Authorities are failing to provide homeless women with the help they need, a report by charity Crisis suggests.
Some 60% of homeless women said they had slept rough
A survey of 160 single homeless women in England found less than a third of those who applied for housing met the criteria for priority need status.
This was despite having traumatic backgrounds and an urgent need for accommodation, the charity said.
It is calling for major improvements to council homelessness assessments and general services for women.
The report found that more than 20% of the homeless women surveyed were escaping domestic violence.
It added many homeless women had entered into unwanted sexual relationships in an effort to secure accommodation and basic necessities.
Crisis said the "male-dominated environment" of some services, such as mixed accommodation, was perceived as threatening and unsafe among those who had experienced sexual abuse or violence.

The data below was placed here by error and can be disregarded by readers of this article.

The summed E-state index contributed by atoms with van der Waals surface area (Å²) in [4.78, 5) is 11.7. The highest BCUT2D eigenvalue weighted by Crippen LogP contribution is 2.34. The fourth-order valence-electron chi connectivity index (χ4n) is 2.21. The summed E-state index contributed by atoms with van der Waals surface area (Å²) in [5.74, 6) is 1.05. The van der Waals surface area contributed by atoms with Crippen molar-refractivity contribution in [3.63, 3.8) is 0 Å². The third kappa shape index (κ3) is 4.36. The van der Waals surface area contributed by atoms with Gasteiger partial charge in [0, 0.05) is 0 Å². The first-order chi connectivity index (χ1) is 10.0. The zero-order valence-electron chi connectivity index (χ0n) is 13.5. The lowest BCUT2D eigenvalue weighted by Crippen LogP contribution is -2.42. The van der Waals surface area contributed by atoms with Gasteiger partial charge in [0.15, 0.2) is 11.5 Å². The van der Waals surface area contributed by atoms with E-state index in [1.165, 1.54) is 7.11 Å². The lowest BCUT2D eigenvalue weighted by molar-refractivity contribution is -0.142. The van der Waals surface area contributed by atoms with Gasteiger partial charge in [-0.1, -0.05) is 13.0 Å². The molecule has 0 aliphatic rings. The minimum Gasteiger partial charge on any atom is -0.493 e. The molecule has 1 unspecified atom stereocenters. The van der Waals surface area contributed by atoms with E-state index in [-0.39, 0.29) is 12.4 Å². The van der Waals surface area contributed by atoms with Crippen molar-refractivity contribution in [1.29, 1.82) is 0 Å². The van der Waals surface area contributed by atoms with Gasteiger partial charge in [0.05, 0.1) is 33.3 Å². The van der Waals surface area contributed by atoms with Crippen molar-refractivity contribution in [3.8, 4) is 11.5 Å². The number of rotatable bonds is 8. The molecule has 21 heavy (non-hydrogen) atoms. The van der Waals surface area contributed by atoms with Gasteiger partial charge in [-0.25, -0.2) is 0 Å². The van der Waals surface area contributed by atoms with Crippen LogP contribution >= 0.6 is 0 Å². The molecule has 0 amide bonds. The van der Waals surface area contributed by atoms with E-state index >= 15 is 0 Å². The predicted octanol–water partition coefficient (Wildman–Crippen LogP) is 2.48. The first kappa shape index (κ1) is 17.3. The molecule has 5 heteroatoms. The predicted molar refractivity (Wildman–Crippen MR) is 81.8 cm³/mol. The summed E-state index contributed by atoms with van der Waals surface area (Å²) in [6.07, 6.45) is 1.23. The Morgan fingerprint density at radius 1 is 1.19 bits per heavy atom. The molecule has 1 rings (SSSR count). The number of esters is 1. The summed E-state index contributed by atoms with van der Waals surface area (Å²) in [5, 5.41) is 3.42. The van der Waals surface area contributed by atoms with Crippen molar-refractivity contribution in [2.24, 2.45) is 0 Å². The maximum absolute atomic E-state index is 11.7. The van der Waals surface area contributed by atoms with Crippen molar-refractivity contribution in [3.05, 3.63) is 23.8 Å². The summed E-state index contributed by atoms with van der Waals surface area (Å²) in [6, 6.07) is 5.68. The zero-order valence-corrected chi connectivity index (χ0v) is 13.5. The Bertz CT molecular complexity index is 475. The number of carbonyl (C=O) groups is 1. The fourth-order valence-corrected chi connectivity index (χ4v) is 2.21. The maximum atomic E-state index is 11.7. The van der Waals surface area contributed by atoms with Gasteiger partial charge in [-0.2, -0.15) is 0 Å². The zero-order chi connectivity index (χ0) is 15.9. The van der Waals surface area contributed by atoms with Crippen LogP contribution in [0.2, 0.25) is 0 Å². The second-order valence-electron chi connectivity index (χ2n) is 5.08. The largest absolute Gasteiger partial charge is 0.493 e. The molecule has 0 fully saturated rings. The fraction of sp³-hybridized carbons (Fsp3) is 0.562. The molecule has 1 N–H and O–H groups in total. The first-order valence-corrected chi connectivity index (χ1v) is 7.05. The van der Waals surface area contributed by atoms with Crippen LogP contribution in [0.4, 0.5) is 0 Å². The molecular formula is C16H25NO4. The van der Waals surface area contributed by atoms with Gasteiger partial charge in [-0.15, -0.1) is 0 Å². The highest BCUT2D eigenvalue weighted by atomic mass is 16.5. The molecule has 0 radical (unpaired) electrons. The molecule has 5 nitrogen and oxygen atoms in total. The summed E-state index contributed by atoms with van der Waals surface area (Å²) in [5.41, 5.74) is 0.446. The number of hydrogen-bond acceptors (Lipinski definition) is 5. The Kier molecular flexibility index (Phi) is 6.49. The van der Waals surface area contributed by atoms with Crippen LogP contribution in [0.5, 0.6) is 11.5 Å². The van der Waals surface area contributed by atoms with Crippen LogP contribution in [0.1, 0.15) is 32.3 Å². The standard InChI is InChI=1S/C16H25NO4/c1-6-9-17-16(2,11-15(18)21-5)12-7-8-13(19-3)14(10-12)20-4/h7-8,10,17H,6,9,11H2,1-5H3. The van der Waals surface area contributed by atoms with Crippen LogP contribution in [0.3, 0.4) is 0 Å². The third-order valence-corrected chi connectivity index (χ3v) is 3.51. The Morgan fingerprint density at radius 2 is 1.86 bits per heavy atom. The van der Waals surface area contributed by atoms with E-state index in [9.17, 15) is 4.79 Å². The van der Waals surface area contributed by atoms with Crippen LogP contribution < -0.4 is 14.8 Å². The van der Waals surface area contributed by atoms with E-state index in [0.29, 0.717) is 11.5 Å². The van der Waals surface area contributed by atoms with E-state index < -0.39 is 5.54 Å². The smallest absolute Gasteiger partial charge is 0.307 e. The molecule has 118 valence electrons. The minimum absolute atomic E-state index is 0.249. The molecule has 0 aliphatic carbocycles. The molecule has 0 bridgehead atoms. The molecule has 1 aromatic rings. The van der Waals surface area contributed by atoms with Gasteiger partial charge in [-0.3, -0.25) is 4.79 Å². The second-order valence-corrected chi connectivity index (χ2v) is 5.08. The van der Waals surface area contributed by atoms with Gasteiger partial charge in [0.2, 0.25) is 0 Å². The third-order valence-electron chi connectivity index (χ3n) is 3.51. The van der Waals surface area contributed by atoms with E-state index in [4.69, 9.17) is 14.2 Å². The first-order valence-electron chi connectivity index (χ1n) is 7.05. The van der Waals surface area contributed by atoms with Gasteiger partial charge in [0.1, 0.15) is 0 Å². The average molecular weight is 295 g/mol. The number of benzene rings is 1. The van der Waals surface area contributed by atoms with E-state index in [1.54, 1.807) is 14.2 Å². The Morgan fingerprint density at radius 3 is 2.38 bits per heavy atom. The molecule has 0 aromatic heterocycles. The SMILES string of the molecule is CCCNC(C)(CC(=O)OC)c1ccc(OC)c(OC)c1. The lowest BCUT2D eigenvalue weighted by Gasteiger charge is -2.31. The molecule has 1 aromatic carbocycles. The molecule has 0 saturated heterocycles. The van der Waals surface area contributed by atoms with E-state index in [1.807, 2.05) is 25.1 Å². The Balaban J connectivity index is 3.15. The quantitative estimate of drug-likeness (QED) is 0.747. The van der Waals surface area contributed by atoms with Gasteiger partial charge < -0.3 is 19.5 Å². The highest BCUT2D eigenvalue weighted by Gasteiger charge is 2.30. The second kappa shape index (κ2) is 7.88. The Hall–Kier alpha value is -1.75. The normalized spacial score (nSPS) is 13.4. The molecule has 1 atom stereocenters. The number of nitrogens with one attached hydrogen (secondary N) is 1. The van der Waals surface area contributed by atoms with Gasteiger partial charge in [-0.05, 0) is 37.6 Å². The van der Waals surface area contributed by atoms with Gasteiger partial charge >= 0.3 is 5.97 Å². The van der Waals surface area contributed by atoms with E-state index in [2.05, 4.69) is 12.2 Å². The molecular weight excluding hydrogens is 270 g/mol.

It found that around 60% of homeless women had slept rough and of these, many had been physically attacked or sexually assaulted.
The majority of women Crisis spoke to said they had been turned away or deterred from making a housing application by local authorities, who had said they were not vulnerable enough.
It also found those who had children, but did not live with them were being classified as childless by local authorities.
Leslie Morphy, chief executive of Crisis said: "These experiences show that the system is failing homeless women".
"Women's individual situations and vulnerabilities are not being adequately assessed by local authorities," she said .
"They are left with no choice but to sleep rough, squat, rely on the goodwill of friends or family or form unwanted sexual partnerships to get a bed for the night."
The charity is calling for more and better services, such as women-only accommodation and daytime services.
It also recommends an integrated approach to service delivery, incorporating services for those who have experienced sexual and domestic violence, substance misuse or need mental health services.